Players: 1 Player Game | Release Date: 10/11/05 | Genre: RPG
Digital Devil Saga 2 is an improvement on its predecessor in many ways, but yet this demonic RPG sequel is the epitome of "if it ain't broke, don't fix it". New features are added and systems are upgraded, but none in a way that breaks or massively changes the core gameplay--only improves it. If you enjoyed the previous game in the cult RPG series Shin Megami Tensei, then you already know this is must buy. For all others, maybe you just want to know if the whole package of both games is worth the price of admission. If you’re ready to find out, read on...
First off, I'm going to reveal as little as possible about the story, as any plot details may give away what happens at the end of the prequel, DDS1. Essentially, however, you start the game with Serph, Gale, and Argilla, with the knowledge that Cielo and maybe Sera are still alive and out there somewhere. Heat is the only one mysteriously missing. Eventually you gather these four fighters back together, plus one more--Roland, a man not from the Junkyard. Serph's stats, as previously, are determined by you. Argilla and Gale distribute their points similar as they did in the last game. Cielo, however, seems to put a bit more emphasis on magic then before, finally making him a viable member; he actually became my favorite magic user throughout the game. Roland seems to spread his points equally throughout all his skills, which makes him useful early on in the game, but a bit lacking in power later. As before, make sure you train them in Mantras that are tailored to their statistics.
However, your character's stats aren't quite set in stone this time around. Now you get access to "Karma Rings". You can equip one to each character, and each ring comes with stat bonuses and/or a special skill. They can also be customized with gems, which find as you progress through the game, that upgrade the rings’ stat bonuses. From early to mid-game, these bonuses are minute, but later on your rings will be an important aspect of your characters and can determine how powerful they really are, allowing you to counteract your characters' stat weaknesses.
The Mantra grid is by far my favorite of the new improvements. It is absolutely perfected in this game. Instead of a square chart going from left to right, it is a field full of hexagonal Mantras (basically skill sets). Learn one Mantra, and you unlock the six around it, eventually working your way towards the ultra-powerful skills on the edges of the grid. It's a simple concept that works very, very well. Additionally, there are locked Mantras that only open once you learn all six of their bordering Mantras, and either award stat bonuses to all your characters, or unlock miscellaneous skills. You can use multiple characters to unlock the Mantras around the secret Mantras, so it's a good idea to plan out which characters will learn which mantra well in advance to end up unlocking all of these by the end of the game.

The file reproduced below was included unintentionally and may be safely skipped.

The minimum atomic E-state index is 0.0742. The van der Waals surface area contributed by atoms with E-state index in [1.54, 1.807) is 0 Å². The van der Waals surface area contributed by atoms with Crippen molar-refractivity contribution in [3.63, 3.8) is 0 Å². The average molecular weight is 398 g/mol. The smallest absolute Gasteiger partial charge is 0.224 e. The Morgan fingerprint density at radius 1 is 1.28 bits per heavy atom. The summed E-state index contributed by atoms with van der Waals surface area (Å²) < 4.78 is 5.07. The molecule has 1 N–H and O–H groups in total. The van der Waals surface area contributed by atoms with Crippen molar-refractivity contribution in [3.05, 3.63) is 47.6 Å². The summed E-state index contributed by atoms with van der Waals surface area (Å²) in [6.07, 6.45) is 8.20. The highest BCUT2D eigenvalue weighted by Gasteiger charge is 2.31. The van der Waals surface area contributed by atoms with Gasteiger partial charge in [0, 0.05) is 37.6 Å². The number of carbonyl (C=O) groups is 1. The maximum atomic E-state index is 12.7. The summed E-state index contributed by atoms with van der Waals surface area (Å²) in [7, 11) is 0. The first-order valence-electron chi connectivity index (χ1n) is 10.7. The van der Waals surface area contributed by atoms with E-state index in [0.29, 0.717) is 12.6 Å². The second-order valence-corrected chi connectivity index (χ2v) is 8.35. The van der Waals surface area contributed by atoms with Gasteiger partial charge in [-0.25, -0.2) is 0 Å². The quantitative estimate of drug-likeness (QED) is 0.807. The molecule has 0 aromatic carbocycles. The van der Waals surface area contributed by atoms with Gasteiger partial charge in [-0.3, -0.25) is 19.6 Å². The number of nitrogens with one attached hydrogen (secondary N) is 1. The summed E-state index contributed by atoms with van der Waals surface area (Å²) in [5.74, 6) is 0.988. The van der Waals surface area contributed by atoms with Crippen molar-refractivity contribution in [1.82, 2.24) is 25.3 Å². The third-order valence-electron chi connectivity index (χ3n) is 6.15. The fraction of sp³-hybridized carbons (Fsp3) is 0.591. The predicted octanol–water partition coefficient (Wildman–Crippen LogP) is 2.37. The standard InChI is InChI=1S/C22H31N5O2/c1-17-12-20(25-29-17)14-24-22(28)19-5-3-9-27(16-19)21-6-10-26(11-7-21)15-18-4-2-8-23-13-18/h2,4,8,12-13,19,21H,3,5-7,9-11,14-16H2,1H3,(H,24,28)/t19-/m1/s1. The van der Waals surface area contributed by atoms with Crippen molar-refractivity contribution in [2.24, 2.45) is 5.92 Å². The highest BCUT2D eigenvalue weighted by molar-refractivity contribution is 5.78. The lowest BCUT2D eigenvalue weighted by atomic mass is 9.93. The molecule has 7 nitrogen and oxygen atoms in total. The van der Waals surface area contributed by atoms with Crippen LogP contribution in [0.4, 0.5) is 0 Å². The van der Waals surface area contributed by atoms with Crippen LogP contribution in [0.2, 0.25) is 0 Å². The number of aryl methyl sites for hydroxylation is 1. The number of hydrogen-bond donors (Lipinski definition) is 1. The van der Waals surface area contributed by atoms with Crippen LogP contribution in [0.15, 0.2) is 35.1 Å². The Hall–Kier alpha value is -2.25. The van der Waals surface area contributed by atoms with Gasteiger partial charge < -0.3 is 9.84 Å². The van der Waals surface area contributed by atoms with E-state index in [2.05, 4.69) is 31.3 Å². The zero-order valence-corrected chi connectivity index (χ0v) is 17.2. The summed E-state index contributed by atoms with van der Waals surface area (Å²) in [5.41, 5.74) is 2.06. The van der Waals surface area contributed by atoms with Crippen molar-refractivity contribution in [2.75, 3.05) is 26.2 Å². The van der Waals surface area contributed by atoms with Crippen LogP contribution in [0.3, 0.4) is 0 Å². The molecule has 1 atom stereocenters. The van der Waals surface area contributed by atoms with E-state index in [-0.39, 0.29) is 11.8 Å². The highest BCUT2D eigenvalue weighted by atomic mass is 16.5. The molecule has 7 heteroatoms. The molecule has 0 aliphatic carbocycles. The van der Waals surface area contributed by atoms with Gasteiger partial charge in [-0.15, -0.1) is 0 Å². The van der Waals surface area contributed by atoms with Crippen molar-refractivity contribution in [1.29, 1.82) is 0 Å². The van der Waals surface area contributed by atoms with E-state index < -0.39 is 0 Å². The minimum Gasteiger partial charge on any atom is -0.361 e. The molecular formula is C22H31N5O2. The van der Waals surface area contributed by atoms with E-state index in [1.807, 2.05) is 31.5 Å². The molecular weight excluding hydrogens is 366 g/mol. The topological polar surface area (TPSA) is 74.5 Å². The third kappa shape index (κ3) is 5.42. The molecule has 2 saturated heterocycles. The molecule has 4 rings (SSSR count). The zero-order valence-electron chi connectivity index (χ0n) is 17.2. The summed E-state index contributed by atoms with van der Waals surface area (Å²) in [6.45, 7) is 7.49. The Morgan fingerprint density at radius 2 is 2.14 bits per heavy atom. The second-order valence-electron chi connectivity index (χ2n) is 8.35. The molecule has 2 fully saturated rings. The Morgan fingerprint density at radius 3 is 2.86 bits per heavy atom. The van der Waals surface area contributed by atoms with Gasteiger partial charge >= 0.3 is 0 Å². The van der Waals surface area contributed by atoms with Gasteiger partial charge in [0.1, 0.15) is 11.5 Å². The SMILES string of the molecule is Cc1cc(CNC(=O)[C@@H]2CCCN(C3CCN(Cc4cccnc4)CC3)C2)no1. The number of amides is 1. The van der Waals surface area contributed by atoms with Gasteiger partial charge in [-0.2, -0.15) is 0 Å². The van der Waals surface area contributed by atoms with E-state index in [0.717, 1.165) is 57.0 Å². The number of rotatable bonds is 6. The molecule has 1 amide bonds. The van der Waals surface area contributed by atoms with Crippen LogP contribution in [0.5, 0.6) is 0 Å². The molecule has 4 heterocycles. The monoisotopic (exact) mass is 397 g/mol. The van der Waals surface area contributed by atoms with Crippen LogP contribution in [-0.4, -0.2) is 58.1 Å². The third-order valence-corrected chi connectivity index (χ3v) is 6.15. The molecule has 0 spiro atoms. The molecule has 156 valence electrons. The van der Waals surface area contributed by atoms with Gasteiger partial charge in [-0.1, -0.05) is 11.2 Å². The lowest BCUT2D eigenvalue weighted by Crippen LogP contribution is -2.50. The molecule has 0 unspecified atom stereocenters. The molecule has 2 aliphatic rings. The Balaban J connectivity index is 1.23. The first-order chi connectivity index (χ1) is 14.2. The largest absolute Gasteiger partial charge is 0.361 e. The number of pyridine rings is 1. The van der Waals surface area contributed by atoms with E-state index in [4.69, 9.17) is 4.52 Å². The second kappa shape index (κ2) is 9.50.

The battle system is essentially the same as before, with one small new mode. When the solar noise is at 7 or MAX, you sometimes go into battle in Berserk mode - your characters are half transformed and can only use physical, hunt, and items to attack. Their power and critical chance goes through the roof, but the party’s defense becomes pathetic. The idea is to finish the battle quickly, in one turn if possible - if you're facing physical immune enemies you may as well run. Thankfully, you run away 100% of the time when you try in Berserk mode. If you win, you gain much more Karma from the battle than normal.
As in the previous game, the dungeons are long and the encounter rate is high. Thankfully, there are no dungeons as frustrating to navigate as the most frustrating examples in DDS1 - most are generally straightforward while still quite lengthy. The story takes a more important role this time around, and more things are explained to you - but there's still a glut of battles compared to cut scenes. But, as before, that is actually a bit refreshing in the RPG market today.
The graphics aren't really improved over the last game, which is neither good nor bad. The main character models are really unchanged except for a few attack animations, although the new character, Roland, is by far one of the coolest looking demons on your team this time around. Some of the shoddier looking demons from the previous games have been retired and a good number of new ones have been designed, but there's still a lot of content reuse as far as the enemies are concerned.
The music... Oh man, the music. I loved DDS1's soundtrack, but this game just makes it sounds bland. DDS2 has some of the best music I've ever heard in a game. The main battle theme is absolutely incredible and I never got sick of it, which is quite a feat for any RPG. All the boss music is even better, with the last boss music being the crowning glory of the whole thing. Overall, this is a masterful feat altogether.
Once again, for replay value there's a hell of a lot here. There's a good collection of optional bosses and maxing out your characters on the Mantra grid is an option, as before. Even ignoring this extra content, the game can be finished in about 35-40 hours.
Overall, if you loved DDS1, you'll adore this game. If you didn't, well, then it's just not for you. This series can be a little bit difficult to track down mainly because Publisher Atlus only prints a certain number of game disks. But with a little patience and luck, you can pick up both DDS1 and 2 new or used. I hope I've turned a few of you onto this great series by writing these reviews. Happy gaming!